On the Heritage of Sts. Cyril and Methodius, and Europe
Pope Again Urges Mention of Christian Roots in Future Constitution
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VATICAN CITY, FEB. 16, 2003 (Zenit.org).- Here is a translation of the address John Paul II gave today before reciting the Angelus with the crowds in St. Peter's Square.
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Dear Brothers and Sisters!
1. Last Friday, Feb. 14, we celebrated the feast of Sts. Cyril and Methodius, apostles of the Slavs and co-patrons of Europe. Born in Salonika in the first half of the ninth century, and educated in the Byzantine culture, the two brothers courageously assumed the task of evangelizing the Slav people of Greater Moravia in the heart of Europe.
A characteristic of their apostolate was to remain always faithful be it to the Roman Pontiff or to the patriarch of Constantinople, respecting the tradition and language of the Slav people. They were inspired by a profound sense of the Church one, holy, catholic and apostolic, while Jesus' invocation "ut unum sint" (John 17:11) was their missionary motto. May their example and intercession help Christians of the East and West to reconstruct full unity among themselves (see encyclical epistle "Slavorum Apostoli," 13: AAS 77 , 794-795).
2. The heritage of Sts. Cyril and Methodius is precious also in the cultural realm. In fact, their work contributed to the consolidation of the common Christian roots of Europe, roots that with their sap have suffused European history and institutions.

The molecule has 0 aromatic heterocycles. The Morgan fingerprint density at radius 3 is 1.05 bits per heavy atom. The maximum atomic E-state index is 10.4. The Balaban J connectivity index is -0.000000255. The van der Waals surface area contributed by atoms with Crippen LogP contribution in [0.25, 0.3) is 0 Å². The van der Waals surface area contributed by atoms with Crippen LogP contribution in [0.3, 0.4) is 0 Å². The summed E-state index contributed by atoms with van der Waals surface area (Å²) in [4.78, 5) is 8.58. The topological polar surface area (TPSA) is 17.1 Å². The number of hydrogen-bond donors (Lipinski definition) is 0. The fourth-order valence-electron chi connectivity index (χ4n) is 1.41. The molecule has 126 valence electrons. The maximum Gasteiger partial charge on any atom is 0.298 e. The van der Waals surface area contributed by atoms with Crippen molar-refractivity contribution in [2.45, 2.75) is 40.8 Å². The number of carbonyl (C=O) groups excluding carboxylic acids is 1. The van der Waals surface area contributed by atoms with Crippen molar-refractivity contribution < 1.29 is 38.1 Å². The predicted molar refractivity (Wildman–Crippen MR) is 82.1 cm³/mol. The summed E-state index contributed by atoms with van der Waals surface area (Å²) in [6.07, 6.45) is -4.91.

Precisely because of this it has been requested that in the future Constitutional Treaty of the European Union space not be lacking to this common heritage of the East and West. Such reference will in no way detract from the just laicization of the political structures (see "Lumen Gentium," 36; "Gaudium et Spes," 36, 76), but, on the contrary, will help to preserve the Continent from the double risk of ideological laicism, on one hand, and from sectarian fundamentalism, on the other.
3. United by the values and memories of their past, European peoples will be able to carry out fully their role in the promotion of justice and peace in the whole world. Let us pray, to this end, to Mary Most Holy and to the patron saints of Europe.
[Translation by ZENIT]
[Following the recitation of the Angelus, the Pope greeted the English-speaking pilgrims present. He said:]
I am pleased to greet the Schola Cantorum of St. Philip's Preparatory School in London. May your music and your lives always be directed to the praise of God and the growth of his Kingdom.
Upon all the English-speaking pilgrims and visitors, I invoke the grace and peace of our Lord Jesus Christ.